Mental illness did.
With the society wide surge of mental disorder during the pandemic, the U.S. has arrived at a moment of reckoning for a policy failure that has run like an open hydrant since the deinstitutionalization movement of the 1970s emptied the mental hospitals. The solution was supposed to be outpatient “community care.” It never happened.
Andrew Scull, author of a just-published book on psychiatry’s struggle to address mental illness (“Desperate Remedies,” recently reviewed in these pages), wrote a devastating critique last year of how politics and medicine have failed the mentally ill. “Community care,” he wrote, “was a shell game with no pea. In place of forcible confinement in publicly run asylums, the chronically mentally ill have been abandoned to their fate.”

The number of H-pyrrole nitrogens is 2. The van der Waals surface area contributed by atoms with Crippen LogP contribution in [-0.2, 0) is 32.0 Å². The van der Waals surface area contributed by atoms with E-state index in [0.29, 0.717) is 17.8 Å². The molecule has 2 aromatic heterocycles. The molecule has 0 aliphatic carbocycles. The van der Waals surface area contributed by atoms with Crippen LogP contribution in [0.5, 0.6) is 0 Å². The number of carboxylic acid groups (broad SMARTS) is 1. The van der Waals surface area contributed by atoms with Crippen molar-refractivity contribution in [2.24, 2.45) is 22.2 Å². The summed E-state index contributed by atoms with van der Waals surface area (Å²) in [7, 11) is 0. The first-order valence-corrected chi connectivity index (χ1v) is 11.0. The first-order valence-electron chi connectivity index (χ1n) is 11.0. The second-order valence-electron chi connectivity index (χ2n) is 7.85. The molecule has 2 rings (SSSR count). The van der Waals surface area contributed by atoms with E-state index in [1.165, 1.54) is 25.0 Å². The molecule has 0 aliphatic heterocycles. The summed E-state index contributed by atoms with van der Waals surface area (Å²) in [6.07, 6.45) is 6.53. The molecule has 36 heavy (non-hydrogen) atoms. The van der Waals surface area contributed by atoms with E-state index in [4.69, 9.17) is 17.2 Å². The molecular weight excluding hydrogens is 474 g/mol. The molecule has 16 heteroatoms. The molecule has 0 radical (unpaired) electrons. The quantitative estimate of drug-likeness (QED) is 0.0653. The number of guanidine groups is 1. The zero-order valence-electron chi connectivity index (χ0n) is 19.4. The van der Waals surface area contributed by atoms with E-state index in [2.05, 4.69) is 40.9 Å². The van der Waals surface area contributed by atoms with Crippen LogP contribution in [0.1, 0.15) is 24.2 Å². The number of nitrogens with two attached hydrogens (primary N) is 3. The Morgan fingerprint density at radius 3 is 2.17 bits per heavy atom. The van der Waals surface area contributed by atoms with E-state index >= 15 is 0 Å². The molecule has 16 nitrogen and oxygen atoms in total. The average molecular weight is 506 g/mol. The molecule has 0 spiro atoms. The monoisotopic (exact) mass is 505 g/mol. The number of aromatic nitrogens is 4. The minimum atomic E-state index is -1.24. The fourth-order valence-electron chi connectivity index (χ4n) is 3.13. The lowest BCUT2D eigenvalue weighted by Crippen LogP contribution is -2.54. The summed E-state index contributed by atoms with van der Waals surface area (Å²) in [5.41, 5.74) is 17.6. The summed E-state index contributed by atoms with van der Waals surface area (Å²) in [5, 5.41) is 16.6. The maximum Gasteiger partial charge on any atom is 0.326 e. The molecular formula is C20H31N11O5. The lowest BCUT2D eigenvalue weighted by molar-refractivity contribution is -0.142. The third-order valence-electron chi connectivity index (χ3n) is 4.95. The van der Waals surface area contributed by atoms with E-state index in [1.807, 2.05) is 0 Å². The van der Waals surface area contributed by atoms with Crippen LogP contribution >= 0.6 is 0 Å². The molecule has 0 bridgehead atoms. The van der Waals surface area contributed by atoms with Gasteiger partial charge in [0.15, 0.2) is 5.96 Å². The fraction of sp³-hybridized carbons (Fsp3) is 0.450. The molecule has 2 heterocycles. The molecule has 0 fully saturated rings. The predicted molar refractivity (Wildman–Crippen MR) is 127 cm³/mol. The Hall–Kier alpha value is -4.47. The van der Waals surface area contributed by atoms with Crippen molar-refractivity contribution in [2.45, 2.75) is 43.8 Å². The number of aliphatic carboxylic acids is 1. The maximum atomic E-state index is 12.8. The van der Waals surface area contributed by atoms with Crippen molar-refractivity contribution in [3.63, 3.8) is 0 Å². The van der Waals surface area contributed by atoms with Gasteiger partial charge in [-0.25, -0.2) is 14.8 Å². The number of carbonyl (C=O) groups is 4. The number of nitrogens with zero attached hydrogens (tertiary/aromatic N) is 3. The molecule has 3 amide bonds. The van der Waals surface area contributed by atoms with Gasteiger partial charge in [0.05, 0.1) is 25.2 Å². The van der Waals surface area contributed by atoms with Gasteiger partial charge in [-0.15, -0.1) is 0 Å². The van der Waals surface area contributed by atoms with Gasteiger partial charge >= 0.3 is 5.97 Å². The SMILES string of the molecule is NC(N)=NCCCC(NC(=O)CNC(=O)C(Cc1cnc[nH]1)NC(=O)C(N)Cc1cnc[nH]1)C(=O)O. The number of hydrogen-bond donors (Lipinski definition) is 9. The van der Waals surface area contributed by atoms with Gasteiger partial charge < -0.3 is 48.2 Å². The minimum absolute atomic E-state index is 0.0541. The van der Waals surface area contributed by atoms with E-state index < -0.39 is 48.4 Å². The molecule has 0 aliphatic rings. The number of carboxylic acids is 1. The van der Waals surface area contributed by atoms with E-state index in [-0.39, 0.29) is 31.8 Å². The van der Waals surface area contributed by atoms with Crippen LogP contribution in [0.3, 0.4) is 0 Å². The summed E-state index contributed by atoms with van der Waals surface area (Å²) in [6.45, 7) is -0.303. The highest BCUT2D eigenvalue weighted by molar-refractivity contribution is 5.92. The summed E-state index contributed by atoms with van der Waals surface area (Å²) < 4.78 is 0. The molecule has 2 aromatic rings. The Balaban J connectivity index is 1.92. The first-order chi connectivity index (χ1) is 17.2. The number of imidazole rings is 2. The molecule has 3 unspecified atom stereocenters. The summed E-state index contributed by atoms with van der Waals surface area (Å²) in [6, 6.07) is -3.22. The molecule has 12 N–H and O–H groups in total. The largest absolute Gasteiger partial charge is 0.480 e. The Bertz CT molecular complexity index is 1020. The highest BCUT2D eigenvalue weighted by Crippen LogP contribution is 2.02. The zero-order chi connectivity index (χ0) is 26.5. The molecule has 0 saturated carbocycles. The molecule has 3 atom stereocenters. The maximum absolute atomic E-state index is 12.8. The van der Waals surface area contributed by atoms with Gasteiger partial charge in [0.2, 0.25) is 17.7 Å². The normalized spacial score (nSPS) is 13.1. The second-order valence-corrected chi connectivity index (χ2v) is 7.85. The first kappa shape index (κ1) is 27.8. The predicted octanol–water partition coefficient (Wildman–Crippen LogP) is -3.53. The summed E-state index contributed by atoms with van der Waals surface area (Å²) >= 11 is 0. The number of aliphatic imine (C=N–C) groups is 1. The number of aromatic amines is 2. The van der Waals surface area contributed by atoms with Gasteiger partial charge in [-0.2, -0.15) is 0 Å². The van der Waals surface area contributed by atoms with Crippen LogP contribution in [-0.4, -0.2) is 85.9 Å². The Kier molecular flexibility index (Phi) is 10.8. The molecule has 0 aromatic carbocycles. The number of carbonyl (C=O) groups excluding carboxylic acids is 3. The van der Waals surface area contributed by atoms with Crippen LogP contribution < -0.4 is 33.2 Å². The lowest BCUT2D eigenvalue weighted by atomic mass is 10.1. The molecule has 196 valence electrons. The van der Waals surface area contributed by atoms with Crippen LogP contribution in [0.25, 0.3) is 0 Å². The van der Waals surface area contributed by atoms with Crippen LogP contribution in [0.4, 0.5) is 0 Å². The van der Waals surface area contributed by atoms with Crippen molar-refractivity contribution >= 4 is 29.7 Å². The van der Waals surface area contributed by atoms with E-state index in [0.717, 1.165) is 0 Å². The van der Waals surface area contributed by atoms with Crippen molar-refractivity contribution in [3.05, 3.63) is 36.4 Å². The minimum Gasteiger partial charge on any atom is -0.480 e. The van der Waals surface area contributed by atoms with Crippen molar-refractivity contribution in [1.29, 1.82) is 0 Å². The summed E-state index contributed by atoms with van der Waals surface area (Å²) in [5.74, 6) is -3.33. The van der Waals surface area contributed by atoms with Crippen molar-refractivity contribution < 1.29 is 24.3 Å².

1 thought on “Replacement Theory Didn’t Kill People in Buffalo”
Is mental illness America’s next pandemic?
I don’t understand the desire to take one’s mental struggles out on random people in schools and shopping malls. Perhaps social media gives the impression everyone else is happy when you’re not. There are more resources, more self-help books, online counseling, online support groups, more drugs such as SSRIs than at any former time in history. Yet is seems like angst is more common than ever before.